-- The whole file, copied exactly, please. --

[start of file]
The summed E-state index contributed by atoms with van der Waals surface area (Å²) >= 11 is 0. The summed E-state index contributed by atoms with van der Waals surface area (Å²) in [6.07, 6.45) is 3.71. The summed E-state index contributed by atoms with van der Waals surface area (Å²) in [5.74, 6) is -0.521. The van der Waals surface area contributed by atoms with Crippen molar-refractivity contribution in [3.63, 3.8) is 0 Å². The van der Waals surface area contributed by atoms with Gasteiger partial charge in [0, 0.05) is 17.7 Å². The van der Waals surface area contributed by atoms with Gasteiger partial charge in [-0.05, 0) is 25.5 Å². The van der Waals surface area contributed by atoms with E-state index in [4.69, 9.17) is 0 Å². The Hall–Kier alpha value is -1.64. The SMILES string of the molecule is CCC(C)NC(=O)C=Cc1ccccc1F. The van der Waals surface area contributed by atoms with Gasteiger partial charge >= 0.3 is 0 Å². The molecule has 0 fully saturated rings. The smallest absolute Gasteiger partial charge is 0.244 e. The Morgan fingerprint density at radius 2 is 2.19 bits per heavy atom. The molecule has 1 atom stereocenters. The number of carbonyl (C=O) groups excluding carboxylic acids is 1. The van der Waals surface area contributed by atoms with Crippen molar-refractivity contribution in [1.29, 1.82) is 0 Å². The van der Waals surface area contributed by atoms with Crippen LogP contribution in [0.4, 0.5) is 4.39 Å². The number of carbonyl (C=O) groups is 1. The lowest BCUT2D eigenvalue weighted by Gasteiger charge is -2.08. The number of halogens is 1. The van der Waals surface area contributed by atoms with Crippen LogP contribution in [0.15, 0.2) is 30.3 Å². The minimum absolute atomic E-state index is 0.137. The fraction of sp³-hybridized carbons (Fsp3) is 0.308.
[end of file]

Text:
The summed E-state index contributed by atoms with van der Waals surface area (Å²) >= 11 is 0. The summed E-state index contributed by atoms with van der Waals surface area (Å²) in [6.07, 6.45) is 3.71. The summed E-state index contributed by atoms with van der Waals surface area (Å²) in [5.74, 6) is -0.521. The van der Waals surface area contributed by atoms with Crippen molar-refractivity contribution in [3.63, 3.8) is 0 Å². The van der Waals surface area contributed by atoms with Gasteiger partial charge in [0, 0.05) is 17.7 Å². The van der Waals surface area contributed by atoms with Gasteiger partial charge in [-0.05, 0) is 25.5 Å². The van der Waals surface area contributed by atoms with E-state index in [4.69, 9.17) is 0 Å². The Hall–Kier alpha value is -1.64. The SMILES string of the molecule is CCC(C)NC(=O)C=Cc1ccccc1F. The van der Waals surface area contributed by atoms with Gasteiger partial charge >= 0.3 is 0 Å². The molecule has 0 fully saturated rings. The smallest absolute Gasteiger partial charge is 0.244 e. The Morgan fingerprint density at radius 2 is 2.19 bits per heavy atom. The molecule has 1 atom stereocenters. The number of carbonyl (C=O) groups excluding carboxylic acids is 1. The van der Waals surface area contributed by atoms with Crippen molar-refractivity contribution in [1.29, 1.82) is 0 Å². The van der Waals surface area contributed by atoms with Crippen LogP contribution in [0.4, 0.5) is 4.39 Å². The number of carbonyl (C=O) groups is 1. The lowest BCUT2D eigenvalue weighted by Gasteiger charge is -2.08. The number of halogens is 1. The van der Waals surface area contributed by atoms with Crippen LogP contribution in [0.15, 0.2) is 30.3 Å². The minimum absolute atomic E-state index is 0.137. The fraction of sp³-hybridized carbons (Fsp3) is 0.308.